By Sid Salter
Gov. Haley Barbour announced Thursday his intention to call a special session of the Legislature on Monday to deal with the question of funding a state civil rights museum and a state history museum.
The announcement was terse: “The Legislature will be returning on Monday to complete the budget. While they are here, I will call a special session for the Legislature to consider funding the Civil Rights Museum and Museum of Mississippi History. These museums will enhance Mississippi’s image and play a critical role in education and tourism.”
A special session gives the Legislature one more opportunity to do the right thing in terms of the civil rights museum. As outlined in a prior column, this is an issue that’s unfamiliar territory for Barbour in that he’s in political lockstep with the House Democratic leadership and battling his usually loyal Republican political allies in the state Senate.
The legislative leadership initially agreed on the issue of $30 million in bonds to finance construction of the two museums in Jackson. But Barbour’s Republican Senate allies balked at using solely public funds to build the museums without a contingent requirement that private matching funds of essentially 50 cents for each state dollar be raised prior to construction.
Barbour has no problem with a private sector contingency, but not for construction. Barbour supports a private sector contingency for acquiring collections and procuring major exhibits.
What is lost in the political shuffle on this issue is that Barbour 2012 presidential aspirations don’t matter a whit as to whether Mississippi should establish a civil rights museum. Barbour will be out of office long before the museum opens and will have failed or succeeded in a presidential bid in 2012 as well.
The most specious of arguments about the civil rights museum is: “What are Haley Barbour’s motives in supporting this effort?” It is an argument that either assumes that Barbour doesn’t possess the ability to recognize the moral impetus to fund the museum or the historical tourism and economic development value without an underlying political motive.
Again, the counter to that argument is simple. So what? Who cares?
Mississippi was the last state to abolish slavery and it took us until 1995 to get that done – 130 years after the Civil War.
It took Mississippi 41 years to convict anyone on state charges in the 1964 murders of James Chaney, Andrew Goodman and Michael Schwerner by the Ku Klux Klan in Neshoba County.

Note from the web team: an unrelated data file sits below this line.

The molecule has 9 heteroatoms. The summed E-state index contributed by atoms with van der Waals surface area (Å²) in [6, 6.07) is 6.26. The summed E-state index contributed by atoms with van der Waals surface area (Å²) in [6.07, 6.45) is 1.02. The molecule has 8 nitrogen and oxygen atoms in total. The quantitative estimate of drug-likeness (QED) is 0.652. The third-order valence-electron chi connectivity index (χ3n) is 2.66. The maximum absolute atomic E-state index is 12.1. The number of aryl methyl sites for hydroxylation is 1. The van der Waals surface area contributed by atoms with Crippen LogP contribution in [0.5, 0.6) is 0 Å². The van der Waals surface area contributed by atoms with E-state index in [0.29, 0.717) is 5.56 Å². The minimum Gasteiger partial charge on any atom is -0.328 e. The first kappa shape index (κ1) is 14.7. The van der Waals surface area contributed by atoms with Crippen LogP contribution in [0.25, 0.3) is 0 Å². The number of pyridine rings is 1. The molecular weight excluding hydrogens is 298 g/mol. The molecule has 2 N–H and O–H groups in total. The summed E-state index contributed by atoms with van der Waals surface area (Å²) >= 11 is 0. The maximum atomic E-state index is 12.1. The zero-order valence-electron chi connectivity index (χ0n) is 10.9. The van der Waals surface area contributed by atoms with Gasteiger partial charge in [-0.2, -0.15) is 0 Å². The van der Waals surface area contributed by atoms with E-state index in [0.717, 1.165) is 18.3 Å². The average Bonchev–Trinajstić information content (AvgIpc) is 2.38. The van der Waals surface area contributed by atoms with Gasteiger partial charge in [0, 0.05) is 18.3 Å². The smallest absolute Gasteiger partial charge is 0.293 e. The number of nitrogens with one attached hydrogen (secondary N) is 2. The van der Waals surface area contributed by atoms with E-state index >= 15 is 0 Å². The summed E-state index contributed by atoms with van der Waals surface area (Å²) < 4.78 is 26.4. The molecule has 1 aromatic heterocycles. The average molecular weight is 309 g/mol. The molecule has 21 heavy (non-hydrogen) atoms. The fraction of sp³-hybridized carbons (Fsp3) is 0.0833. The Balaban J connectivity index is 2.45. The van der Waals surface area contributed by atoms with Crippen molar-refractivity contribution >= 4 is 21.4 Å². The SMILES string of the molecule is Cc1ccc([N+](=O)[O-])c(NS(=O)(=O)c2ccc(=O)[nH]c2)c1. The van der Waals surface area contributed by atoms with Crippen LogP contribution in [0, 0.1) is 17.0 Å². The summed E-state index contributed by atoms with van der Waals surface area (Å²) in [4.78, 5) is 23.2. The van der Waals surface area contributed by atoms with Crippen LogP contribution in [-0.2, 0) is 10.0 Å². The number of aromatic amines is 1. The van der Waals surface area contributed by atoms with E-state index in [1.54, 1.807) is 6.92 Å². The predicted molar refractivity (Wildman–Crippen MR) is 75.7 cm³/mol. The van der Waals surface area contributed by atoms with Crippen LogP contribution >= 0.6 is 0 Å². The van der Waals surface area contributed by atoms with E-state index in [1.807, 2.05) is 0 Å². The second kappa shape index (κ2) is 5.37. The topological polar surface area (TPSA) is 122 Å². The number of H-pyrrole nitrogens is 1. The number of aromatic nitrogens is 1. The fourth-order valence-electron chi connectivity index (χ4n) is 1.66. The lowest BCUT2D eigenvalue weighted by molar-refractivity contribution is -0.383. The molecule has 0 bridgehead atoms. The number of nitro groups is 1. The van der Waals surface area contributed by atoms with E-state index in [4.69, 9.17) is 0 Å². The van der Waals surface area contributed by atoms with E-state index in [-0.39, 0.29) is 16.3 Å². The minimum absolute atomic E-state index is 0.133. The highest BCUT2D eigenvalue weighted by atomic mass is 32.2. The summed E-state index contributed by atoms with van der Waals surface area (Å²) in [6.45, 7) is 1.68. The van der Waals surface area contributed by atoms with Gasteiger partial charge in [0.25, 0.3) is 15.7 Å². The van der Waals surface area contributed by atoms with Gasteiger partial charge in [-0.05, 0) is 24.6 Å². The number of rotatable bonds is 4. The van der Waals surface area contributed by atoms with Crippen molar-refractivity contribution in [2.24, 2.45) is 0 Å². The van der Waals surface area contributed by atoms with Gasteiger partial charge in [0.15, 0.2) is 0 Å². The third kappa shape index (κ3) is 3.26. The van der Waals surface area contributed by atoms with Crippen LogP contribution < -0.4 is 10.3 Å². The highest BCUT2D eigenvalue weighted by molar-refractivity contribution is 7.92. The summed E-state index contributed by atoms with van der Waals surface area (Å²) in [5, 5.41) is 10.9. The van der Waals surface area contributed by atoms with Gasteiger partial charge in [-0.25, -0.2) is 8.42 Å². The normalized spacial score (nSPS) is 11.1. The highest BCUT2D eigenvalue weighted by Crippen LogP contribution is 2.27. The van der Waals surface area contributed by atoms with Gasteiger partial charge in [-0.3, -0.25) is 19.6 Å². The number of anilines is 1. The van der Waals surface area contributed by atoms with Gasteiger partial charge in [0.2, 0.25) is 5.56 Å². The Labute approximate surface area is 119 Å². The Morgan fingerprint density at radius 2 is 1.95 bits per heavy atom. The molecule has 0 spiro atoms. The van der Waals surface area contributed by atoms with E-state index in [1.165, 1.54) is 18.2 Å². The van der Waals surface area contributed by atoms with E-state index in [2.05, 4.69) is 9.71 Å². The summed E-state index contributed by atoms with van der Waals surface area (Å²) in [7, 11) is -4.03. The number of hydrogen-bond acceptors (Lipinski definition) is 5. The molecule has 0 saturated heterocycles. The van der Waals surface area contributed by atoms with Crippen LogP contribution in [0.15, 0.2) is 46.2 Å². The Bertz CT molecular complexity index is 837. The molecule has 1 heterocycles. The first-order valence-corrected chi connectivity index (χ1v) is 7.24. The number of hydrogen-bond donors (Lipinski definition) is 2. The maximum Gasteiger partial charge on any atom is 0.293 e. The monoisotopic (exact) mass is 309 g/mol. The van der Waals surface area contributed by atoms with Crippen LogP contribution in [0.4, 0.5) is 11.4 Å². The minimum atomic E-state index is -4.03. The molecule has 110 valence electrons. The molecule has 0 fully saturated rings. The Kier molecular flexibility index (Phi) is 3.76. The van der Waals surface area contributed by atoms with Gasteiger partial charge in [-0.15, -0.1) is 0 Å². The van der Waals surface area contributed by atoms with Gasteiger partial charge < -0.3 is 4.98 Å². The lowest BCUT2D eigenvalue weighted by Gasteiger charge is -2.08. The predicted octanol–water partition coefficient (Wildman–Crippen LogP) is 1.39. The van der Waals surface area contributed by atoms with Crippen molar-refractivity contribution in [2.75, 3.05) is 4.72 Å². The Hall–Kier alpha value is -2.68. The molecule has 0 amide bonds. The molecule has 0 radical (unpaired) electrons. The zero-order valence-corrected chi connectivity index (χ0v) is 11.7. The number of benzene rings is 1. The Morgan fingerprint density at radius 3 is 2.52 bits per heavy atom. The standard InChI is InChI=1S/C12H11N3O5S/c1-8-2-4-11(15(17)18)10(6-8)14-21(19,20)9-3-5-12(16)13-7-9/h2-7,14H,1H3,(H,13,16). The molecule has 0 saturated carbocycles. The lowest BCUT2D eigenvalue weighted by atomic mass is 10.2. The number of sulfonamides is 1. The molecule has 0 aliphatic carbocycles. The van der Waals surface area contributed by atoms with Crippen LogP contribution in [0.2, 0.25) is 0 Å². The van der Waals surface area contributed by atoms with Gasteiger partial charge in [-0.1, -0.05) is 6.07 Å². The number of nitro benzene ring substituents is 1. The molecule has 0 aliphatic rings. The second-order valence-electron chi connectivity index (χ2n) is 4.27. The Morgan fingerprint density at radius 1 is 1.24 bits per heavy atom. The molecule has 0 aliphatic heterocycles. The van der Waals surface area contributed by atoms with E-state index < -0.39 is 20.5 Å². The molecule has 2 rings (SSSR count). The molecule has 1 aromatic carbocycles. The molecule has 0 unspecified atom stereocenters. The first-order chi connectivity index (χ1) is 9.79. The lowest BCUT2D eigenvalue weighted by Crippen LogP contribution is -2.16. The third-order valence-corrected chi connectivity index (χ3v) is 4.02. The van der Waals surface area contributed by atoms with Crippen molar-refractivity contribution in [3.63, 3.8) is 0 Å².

It took Mississippi 31 years to convict Byron De La Beckwith on state charges in the 1963 assassination of NAACP Field Director Medgar Evers.
Now, instead of embracing the fact that for whatever reason the political stars appear to be in alignment for the state to make a positive step forward in acknowledging the state’s pivotal role in the civil rights movement and in honoring the heroes of that movement, it appears that some on both the political right and the political left in state want to sacrifice that momentum in the interests of partisan politics.
As a conservative white Republican from Mississippi, Barbour would have been attacked on his racial views with or without his own missteps and anyone who thinks that his support of a state-funded civil rights museum will divert or stop those attacks is living in a fool’s paradise. To the contrary, Barbour’s support for the museum will now be dissected as a cynical political strategy and nothing more.
That’s sad, but it’s true.
Yet all that political drawing room debate ignores the more central questions: Should Mississippians fund a civil rights museum? Is it the right thing to do? Can it draw private sector support after construction and – in the context of public museums – can it be self-sustaining while it contributes to better race relations?
The logical answer to all those questions is an unqualified yes.
Sid Salter is a syndicated columnist. Contact him at (662) 325-2506 or firstname.lastname@example.org.